cover image Corrupting Dr. Nice

Corrupting Dr. Nice

John Kessel. Tor Books, $24.95 (384pp) ISBN 978-0-312-86116-2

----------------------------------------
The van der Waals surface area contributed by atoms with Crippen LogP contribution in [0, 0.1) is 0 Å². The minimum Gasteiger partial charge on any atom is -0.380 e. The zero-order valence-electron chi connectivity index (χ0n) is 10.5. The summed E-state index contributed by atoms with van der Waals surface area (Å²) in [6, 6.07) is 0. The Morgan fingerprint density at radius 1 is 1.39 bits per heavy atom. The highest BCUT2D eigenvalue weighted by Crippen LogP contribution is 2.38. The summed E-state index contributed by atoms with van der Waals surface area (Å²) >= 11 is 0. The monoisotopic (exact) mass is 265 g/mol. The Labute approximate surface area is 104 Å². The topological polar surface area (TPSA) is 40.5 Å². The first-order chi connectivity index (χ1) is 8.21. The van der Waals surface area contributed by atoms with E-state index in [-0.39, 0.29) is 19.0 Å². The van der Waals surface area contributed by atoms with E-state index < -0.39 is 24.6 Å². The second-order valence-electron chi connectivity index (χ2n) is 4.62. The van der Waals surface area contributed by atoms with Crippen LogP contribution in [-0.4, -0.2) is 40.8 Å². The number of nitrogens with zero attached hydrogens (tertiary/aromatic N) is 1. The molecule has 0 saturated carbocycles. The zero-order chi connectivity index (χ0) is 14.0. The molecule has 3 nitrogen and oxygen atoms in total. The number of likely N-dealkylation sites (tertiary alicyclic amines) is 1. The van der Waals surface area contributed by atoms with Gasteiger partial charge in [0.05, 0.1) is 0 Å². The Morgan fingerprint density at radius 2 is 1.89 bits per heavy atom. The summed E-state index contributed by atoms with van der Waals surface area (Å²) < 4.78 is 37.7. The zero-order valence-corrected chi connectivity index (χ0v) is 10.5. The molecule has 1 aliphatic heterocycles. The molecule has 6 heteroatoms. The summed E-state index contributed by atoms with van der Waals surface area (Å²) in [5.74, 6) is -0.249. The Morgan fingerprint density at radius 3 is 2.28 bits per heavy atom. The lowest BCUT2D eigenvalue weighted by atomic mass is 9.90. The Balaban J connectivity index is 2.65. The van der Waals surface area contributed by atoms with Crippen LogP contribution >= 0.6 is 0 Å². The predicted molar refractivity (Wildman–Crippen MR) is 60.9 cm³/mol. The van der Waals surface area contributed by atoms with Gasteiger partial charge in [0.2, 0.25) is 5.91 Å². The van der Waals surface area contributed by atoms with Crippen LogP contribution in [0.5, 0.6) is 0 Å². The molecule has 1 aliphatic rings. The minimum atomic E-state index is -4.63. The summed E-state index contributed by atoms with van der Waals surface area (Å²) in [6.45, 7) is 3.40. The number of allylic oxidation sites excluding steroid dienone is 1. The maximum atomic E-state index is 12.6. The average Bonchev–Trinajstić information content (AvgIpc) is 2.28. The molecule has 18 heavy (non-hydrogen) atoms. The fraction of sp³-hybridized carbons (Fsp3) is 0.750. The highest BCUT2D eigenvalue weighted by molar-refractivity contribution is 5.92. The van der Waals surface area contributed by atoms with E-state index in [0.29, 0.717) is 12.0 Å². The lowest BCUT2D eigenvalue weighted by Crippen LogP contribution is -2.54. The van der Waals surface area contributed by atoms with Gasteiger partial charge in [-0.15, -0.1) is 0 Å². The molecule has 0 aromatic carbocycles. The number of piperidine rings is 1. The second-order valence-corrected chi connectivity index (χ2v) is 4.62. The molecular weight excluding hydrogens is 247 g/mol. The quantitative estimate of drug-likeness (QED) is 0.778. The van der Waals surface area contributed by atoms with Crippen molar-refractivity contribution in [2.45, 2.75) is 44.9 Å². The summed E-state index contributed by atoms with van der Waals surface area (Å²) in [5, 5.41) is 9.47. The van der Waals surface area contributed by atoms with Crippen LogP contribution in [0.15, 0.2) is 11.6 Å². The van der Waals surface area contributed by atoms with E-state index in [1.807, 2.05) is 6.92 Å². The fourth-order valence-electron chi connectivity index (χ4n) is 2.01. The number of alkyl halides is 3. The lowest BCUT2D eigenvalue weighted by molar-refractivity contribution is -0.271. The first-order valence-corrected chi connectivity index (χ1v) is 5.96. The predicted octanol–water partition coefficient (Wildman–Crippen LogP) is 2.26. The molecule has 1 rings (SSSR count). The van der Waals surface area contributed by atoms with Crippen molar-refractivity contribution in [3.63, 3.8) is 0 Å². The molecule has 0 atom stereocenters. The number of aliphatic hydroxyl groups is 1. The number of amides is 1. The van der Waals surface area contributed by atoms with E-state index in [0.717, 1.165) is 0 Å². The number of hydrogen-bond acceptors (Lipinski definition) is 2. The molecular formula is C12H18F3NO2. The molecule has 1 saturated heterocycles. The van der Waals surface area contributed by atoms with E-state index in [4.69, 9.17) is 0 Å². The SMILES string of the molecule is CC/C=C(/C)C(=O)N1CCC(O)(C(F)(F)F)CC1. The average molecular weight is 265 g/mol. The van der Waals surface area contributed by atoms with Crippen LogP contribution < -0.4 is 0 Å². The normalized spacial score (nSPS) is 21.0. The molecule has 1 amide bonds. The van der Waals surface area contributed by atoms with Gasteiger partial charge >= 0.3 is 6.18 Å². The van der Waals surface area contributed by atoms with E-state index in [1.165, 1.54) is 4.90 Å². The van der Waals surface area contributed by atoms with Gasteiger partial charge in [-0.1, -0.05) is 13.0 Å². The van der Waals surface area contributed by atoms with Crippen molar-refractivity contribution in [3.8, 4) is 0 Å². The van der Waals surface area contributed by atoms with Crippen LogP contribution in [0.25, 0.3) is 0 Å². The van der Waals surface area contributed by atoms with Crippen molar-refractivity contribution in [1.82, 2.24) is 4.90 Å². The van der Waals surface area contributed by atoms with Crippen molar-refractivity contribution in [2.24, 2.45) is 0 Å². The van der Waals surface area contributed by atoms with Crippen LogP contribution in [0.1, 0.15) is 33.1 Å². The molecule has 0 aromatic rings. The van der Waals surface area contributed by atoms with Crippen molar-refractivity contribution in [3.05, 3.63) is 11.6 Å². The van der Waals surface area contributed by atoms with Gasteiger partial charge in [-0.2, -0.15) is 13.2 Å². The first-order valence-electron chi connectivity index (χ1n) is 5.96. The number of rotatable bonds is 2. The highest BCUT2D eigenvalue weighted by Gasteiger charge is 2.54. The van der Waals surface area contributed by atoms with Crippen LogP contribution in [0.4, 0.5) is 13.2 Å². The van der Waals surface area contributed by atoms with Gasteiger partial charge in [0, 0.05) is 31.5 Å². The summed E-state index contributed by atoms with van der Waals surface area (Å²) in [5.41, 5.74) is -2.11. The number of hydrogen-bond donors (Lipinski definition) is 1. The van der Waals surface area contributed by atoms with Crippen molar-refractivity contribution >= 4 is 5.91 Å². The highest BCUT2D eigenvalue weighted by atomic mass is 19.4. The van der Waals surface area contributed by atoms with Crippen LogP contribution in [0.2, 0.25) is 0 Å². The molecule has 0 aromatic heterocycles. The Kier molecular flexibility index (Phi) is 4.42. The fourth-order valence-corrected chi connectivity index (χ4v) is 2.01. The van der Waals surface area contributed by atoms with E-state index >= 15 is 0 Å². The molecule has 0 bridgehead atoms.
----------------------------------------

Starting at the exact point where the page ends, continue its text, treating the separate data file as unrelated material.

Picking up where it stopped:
In the mid-21st century, time travel is as common as air travel is today, and so is the wholesale looting of the past for people and artifacts. The eponymous Owen Vannice, a billionaire paleontologist trying to smuggle a dinosaur from the Cretaceous period, becomes the target of Genevieve Faison, a professional confidence woman. He also becomes the focus, A.D. 40, of a Zealot uprising in Jerusalem, which has been virtually colonized by the time-travel corporations. Surviving kidnapping by terrorists and betrayal by Genevieve, Owen proceeds to marry the woman when she reappears under the name of Emma Zume. It all works out happily in the end, even for one Simon the Zealot, driven to terrorism after time-travelers steal away one Yeshu, whom he followed. The character of Simon and the portrait of a Jerusalem under time-traveling occupation are superlatively well done. Most everything else here, however, suffers from an earnestness that clashes with the urge to romp. Kessel (Good News from Outer Space) dedicates the novel to a slew of film directors (Capra, Wilder, Sturges, etc.) who mixed comedy and drama in their work. The mix here isn't nearly as magical as theirs, but the story remains intelligent and entertaining throughout. (Jan.)